The most serious economic concern is that the gas-industry’s own standard recommended exclusion zone of 2 miles around an LNG tanker will stop shipping – including the Tarbert-Killimer car ferry - in the estuary every time an LNG tanker is in the area (and Shannon LNG plans up to 125 tankers a year) and prevent marine use of the rest of the land bank.

As there has been no LNG marine risk assessment undertaken of the project it is impossible to ascertain the cumulative effects LNG tankers travelling in the  Shannon Estuary will have on the strategic development of one of the best natural deep-water ports in Western Europe. A major "Transhipment Hub" on the Estuary has been a stated policy supported almost unanimously by all stakeholders  in the region for many years because it represents sustainable development of the Estuary region. The widening of the Panama Canal, expected to be completed by 2014, will mean that the size of the largest ships able to navigate the Canal (currently called 'Panamax' ships) will increase and there will be an increasing demand for new deepwater ports capable of receiving them. We believe that the LNG project could end all hope for major port development of a transhipment hub on the Shannon Estuary because of the exclusion zone around LNG container ships required for safe transport. Even the developer itself - Shannon LNG - cited the current lack of marine traffic in the area as one of their reasons for choosing this brownfield site. At the very least, it is incumbent on the Irish Government to ascertain what are the minimum conditions needed that will allow the current "Transhipment Hub" policy to one day come to fruition. In other words, the Irish Government  needs to determine if an LNG industry at the mouth of the Estuary will prevent the development of a Transhipment Hub.The Irish government is allowed by law to make "bad" decisions but is prevented under currrent legislation from making uninformed decisions.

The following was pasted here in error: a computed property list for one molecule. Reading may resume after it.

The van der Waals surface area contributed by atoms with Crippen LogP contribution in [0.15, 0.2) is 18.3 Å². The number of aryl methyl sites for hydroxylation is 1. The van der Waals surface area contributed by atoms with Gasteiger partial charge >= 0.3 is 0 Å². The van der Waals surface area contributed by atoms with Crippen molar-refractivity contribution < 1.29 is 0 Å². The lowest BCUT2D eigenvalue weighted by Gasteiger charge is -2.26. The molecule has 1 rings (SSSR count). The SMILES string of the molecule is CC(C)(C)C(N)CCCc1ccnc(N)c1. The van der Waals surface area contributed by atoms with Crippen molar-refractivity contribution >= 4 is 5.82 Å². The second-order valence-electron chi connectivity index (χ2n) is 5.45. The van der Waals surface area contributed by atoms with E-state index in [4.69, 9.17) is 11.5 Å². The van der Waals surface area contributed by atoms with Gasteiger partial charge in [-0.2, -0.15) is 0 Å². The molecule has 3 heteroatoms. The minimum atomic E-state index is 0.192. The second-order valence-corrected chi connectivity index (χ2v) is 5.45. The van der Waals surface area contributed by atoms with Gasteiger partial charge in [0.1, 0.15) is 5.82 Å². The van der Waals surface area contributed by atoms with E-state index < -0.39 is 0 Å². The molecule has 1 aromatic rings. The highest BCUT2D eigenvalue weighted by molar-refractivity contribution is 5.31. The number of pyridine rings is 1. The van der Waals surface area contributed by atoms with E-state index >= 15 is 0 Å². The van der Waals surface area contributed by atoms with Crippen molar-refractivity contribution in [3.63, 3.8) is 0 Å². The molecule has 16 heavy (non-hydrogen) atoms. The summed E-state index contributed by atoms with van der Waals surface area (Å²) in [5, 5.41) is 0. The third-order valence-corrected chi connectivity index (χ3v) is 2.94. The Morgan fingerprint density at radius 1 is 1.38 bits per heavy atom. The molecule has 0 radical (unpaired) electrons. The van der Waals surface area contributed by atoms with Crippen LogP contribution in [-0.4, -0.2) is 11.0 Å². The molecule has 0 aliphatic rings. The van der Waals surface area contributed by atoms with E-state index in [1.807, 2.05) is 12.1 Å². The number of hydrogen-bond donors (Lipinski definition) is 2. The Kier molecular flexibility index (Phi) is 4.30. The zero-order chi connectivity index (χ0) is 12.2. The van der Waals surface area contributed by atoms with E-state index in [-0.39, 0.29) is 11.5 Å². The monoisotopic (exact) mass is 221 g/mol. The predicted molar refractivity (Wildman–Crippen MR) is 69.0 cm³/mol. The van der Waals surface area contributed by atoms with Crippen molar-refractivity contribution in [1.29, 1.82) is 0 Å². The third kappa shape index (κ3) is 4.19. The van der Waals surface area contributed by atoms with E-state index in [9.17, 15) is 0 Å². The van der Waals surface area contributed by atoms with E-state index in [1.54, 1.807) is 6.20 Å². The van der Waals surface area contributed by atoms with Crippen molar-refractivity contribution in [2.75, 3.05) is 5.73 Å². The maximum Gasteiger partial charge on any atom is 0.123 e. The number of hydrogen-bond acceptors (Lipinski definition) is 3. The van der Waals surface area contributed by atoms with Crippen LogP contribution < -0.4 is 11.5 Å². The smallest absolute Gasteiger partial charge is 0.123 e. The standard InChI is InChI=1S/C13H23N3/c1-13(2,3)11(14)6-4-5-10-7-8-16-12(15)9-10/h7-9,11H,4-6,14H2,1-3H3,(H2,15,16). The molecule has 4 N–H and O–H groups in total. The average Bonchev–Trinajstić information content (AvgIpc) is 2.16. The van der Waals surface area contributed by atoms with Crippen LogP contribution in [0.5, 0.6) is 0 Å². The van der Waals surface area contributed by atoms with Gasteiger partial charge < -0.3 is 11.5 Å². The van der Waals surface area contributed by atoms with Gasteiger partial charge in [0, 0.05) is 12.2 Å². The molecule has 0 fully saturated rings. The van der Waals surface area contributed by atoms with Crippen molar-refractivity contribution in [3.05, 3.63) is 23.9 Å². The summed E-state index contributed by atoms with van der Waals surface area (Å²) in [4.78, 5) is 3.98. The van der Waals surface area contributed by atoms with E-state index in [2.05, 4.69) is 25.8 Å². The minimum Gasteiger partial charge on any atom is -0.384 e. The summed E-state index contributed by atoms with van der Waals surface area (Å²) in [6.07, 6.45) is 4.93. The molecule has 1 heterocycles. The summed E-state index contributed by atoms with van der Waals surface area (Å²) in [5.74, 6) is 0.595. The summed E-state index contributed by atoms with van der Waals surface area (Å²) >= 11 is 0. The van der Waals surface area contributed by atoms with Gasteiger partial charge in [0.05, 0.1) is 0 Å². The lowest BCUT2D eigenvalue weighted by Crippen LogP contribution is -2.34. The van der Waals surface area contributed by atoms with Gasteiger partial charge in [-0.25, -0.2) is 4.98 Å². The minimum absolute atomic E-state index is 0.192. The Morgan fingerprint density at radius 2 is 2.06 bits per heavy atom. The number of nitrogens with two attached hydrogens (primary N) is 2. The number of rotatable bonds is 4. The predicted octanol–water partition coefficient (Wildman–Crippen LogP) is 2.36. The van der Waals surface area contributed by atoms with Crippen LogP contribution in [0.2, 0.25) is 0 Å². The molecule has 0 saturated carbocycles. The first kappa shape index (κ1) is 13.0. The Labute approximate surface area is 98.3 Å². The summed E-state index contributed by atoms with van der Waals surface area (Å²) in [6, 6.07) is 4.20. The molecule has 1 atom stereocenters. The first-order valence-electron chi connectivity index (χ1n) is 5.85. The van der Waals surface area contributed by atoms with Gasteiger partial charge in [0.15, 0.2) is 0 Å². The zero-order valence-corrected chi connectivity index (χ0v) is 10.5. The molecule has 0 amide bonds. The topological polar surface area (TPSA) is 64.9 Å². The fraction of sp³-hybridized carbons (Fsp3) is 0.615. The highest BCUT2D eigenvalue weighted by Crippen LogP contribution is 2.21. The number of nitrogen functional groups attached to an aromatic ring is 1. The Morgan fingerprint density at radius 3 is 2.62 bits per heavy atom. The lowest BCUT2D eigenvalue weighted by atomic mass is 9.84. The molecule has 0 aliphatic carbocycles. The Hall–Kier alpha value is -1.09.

More seriously still, a defacto oil and gas energy strorage hub is being created on the southern shores of the Shannon Estuary with oil storage facilities being proposed or developed in Foynes,  West Limerick, adjacent to Tarbert power station and adjacent to the proposed LNG terminal itself without any public consultation whatsoever. This goes against all accepted standards and norms of proper and sustainable planning and development.

There has been no Strategic Environmental Assessment of the rezoning of the lands for the LNG terminal as required by the EU SEA Directive, nor of the defacto oil and gas storage hub being created.  Following a direct petition to the European Parliament, the EU Commission is currently investigating the circumstances which allowed a strategic development get planning permission under the Strategic Infrasructure Act without any strategic assessment. The Commission, in January 2010 in an interim finding, agreed with us that a Strategic Environmental Assessment (SEA) should have been undertaken before any new Plan for the Estuary is implemented.